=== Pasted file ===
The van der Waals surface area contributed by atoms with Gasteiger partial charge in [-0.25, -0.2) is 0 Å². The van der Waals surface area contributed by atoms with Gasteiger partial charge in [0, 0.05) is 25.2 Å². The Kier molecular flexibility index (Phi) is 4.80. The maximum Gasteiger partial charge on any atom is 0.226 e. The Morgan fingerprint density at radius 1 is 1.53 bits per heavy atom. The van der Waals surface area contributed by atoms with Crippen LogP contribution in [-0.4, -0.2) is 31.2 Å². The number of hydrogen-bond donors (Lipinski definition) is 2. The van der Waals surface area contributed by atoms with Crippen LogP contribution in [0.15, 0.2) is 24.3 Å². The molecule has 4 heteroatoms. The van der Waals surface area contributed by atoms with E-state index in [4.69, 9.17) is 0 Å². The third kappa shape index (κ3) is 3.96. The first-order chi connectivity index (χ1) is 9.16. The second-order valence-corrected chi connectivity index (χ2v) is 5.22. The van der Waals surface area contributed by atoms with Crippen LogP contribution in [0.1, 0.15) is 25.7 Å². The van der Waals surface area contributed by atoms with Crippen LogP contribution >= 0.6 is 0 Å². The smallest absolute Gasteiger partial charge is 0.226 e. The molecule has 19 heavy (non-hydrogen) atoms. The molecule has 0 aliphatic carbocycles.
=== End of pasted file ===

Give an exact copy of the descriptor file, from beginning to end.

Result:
The van der Waals surface area contributed by atoms with Gasteiger partial charge in [-0.25, -0.2) is 0 Å². The van der Waals surface area contributed by atoms with Gasteiger partial charge in [0, 0.05) is 25.2 Å². The Kier molecular flexibility index (Phi) is 4.80. The maximum Gasteiger partial charge on any atom is 0.226 e. The Morgan fingerprint density at radius 1 is 1.53 bits per heavy atom. The van der Waals surface area contributed by atoms with Crippen LogP contribution in [-0.4, -0.2) is 31.2 Å². The number of hydrogen-bond donors (Lipinski definition) is 2. The van der Waals surface area contributed by atoms with Crippen LogP contribution in [0.15, 0.2) is 24.3 Å². The molecule has 4 heteroatoms. The van der Waals surface area contributed by atoms with E-state index in [4.69, 9.17) is 0 Å². The third kappa shape index (κ3) is 3.96. The first-order chi connectivity index (χ1) is 9.16. The second-order valence-corrected chi connectivity index (χ2v) is 5.22. The van der Waals surface area contributed by atoms with Crippen LogP contribution in [0.1, 0.15) is 25.7 Å². The van der Waals surface area contributed by atoms with Crippen LogP contribution >= 0.6 is 0 Å². The smallest absolute Gasteiger partial charge is 0.226 e. The molecule has 19 heavy (non-hydrogen) atoms. The molecule has 0 aliphatic carbocycles.